Coming revenue forecast to guide raises for North Dakota state employees

The House and Senate appropriations committees are tentatively eyeing 4% raises in each year of the two-year 2023-25 budget cycle.

Rep. Don Vigesaa, R-Cooperstown, left, chairman of the House Appropriations Committee, and Sen. Brad Bekkedahl, R-Williston, chairman of the Senate Appropriations Committee, listen to state tax revenue forecasts on Jan. 10, 2023.
Tom Stromme / The Bismarck Tribune

BISMARCK — Budget writers in the Legislature will use an updated state tax revenue forecast this month to better guide their work, including what pay raises to approve for state employees.

The House and Senate appropriations committees are tentatively eyeing 4% raises in each year of the two-year 2023-25 budget cycle. That's subject to change after joint meetings to hear forecast presentations on March 14-15, after which budget writers will adopt a final forecast. The presentations will come from the state Office of Management and Budget and two consulting financial services companies: Moody's and S&P Global.

The Senate last month approved $75 million for a "targeted market equity pool" for boosting salaries to be in line with the overall market. Gov. Doug Burgum asked for $90 million, which he said "will make us more competitive when we're trying to recruit for critical positions."

The 4% raises and the $75 million targeted equity pay are "adjustable" after next week's forecast updates, said Senate Appropriations Committee Chair Brad Bekkedahl, R-Williston.

The 2021 Legislature approved 1.5% and 2% raises for the 2021-23 budget cycle.


Burgum's plea

The governor also asked the Legislature for 6% and 4% performance raises for state employees in the first and second years of the next budget cycle, respectively, costing $211 million.

"If we don't make that investment, we'll spend more than that on training, recruiting and rehiring as we lose the talent that's out here. That's an investment in our future," Burgum told lawmakers in his December budget address.

Turnover in state government was 14% in 2021, a 14-year high, according to the governor.

House Appropriations Committee Chair Don Vigesaa, R-Cooperstown, said the updated forecast likely will be "relatively close" to lawmakers' preliminary forecast adopted in January, with "maybe a minor adjustment up or down."

"With that in mind, I guess we'll just have to discuss with our colleagues here in the chamber and with leadership to see if we want to go that extra step to the 6% and 4%," Vigesaa said. "Right now I would say the chances are that we probably would, but there's so many factors," such as how the House and Senate will adjust and reconcile budgets.

North Dakota United, which represents more than 11,000 public employees and schoolteachers, is advocating for 8% salary increases in each year of the 2021-23 budget cycle.

"Public employees have historically been paid anywhere from 7% to 12% less than their similarly educated and experienced counterparts in the private sector. The state has the resources and now is the time to invest in the workforce that provides the vital public services that North Dakotans deserve and have come to expect," ND United President Nick Archuleta told the Tribune.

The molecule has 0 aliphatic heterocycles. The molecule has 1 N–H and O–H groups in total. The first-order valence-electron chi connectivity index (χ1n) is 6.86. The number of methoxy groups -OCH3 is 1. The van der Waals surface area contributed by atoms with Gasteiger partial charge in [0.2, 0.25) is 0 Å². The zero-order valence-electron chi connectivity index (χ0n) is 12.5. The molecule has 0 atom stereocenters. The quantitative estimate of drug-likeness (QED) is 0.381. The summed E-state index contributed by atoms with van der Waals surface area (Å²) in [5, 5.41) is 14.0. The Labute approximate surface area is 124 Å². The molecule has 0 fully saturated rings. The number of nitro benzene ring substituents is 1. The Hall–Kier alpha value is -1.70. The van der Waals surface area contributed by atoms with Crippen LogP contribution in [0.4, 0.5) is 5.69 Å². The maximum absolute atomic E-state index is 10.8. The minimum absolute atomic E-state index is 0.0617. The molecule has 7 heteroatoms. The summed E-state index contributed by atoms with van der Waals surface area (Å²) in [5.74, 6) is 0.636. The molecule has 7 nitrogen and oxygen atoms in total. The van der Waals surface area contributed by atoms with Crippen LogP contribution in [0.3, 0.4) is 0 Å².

A state budget office report released last month showed general fund revenues through January running 24% or $785 million ahead of the Legislature’s 2021-23 forecast. The general fund is the state's government's main operating fund.


House and Senate budget writers have included funding for Burgum's recommendation for the state to cover the $78 million premium increase for health insurance, according to Legislative Budget Analyst and Auditor Allen Knudson.

Elected officials

Senate budget writers boosted the salaries of several constitutional elected officers in a move to address longtime pay disparities, Bekkedahl said. The House will consider those proposals.

For example, the secretary of state, insurance commissioner, auditor, tax commissioner and agriculture commissioner would all be brought up to $130,000 a year, with a 4% raise the next year.

"We're just trying to bring everybody up to the same level. We just thought that was fair," Bekkedahl said.

Vigesaa said, "I think there's some merit in getting (the elected officials' salaries) in line with each other," but House budget writers haven't dived into the issue.

North Dakota's highest-paid state elected official is the Supreme Court chief justice, at $173,946; the lowest-paid is the lieutenant governor at $111,727.

The House last month passed the Legislature's budget with 4% raises for lawmakers. The budget goes to the Senate.

Judicial raises

The House last month approved 8% and 4% raises for judicial officers in the 2023-25 budget cycle, including the five Supreme Court justices and 52 state district court judges. That would cost the state over $2.37 million.


The judiciary has asked for 20% and 15% raises, which would cost $6.5 million. Judges and justices say the increases are overdue, would bring North Dakota toward the middle range compared to other states, and would attract more candidates for judicial spots.

House budget writers "wanted to balance that request with how we approach raises across all employees across state government," Rep. Karla Rose Hanson, D-Fargo, told the House.

The court is still asking for the 20% and 15% raises, according to State Court Administrator Sally Holewa.

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